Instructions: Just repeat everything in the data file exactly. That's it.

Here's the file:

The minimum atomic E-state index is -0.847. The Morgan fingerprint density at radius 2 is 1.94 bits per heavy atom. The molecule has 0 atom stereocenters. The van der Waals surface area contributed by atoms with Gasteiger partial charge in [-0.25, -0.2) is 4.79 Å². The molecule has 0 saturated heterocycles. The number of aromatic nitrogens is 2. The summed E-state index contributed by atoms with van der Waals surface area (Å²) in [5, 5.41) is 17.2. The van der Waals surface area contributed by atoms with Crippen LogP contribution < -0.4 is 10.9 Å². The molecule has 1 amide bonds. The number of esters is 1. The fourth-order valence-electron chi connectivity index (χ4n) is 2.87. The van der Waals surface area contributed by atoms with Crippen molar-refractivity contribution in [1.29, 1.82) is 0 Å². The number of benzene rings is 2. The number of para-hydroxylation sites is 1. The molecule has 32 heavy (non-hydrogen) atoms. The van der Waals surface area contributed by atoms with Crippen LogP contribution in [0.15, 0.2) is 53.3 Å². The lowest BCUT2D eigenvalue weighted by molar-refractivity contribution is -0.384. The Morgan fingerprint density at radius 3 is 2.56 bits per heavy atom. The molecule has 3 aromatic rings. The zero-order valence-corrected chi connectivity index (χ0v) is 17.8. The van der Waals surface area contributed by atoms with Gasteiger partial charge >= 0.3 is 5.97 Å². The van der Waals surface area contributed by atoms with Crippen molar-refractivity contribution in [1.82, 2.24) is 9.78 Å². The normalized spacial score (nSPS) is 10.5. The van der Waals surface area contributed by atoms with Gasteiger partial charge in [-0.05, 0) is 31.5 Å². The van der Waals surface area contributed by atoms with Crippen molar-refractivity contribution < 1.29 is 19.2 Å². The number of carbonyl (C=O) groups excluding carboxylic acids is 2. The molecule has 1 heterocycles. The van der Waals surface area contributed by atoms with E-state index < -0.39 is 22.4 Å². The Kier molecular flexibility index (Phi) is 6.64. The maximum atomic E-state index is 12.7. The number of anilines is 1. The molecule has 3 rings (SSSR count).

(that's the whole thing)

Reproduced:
The minimum atomic E-state index is -0.847. The Morgan fingerprint density at radius 2 is 1.94 bits per heavy atom. The molecule has 0 atom stereocenters. The van der Waals surface area contributed by atoms with Gasteiger partial charge in [-0.25, -0.2) is 4.79 Å². The molecule has 0 saturated heterocycles. The number of aromatic nitrogens is 2. The summed E-state index contributed by atoms with van der Waals surface area (Å²) in [5, 5.41) is 17.2. The van der Waals surface area contributed by atoms with Crippen LogP contribution < -0.4 is 10.9 Å². The molecule has 1 amide bonds. The number of esters is 1. The fourth-order valence-electron chi connectivity index (χ4n) is 2.87. The van der Waals surface area contributed by atoms with Crippen molar-refractivity contribution in [1.29, 1.82) is 0 Å². The number of benzene rings is 2. The number of para-hydroxylation sites is 1. The molecule has 32 heavy (non-hydrogen) atoms. The van der Waals surface area contributed by atoms with Crippen LogP contribution in [0.15, 0.2) is 53.3 Å². The lowest BCUT2D eigenvalue weighted by molar-refractivity contribution is -0.384. The Morgan fingerprint density at radius 3 is 2.56 bits per heavy atom. The molecule has 3 aromatic rings. The zero-order valence-corrected chi connectivity index (χ0v) is 17.8. The van der Waals surface area contributed by atoms with Gasteiger partial charge >= 0.3 is 5.97 Å². The van der Waals surface area contributed by atoms with Crippen molar-refractivity contribution in [1.82, 2.24) is 9.78 Å². The normalized spacial score (nSPS) is 10.5. The van der Waals surface area contributed by atoms with Gasteiger partial charge in [-0.05, 0) is 31.5 Å². The van der Waals surface area contributed by atoms with Crippen molar-refractivity contribution < 1.29 is 19.2 Å². The number of carbonyl (C=O) groups excluding carboxylic acids is 2. The molecule has 1 heterocycles. The van der Waals surface area contributed by atoms with E-state index < -0.39 is 22.4 Å². The Kier molecular flexibility index (Phi) is 6.64. The maximum atomic E-state index is 12.7. The number of anilines is 1. The molecule has 3 rings (SSSR count).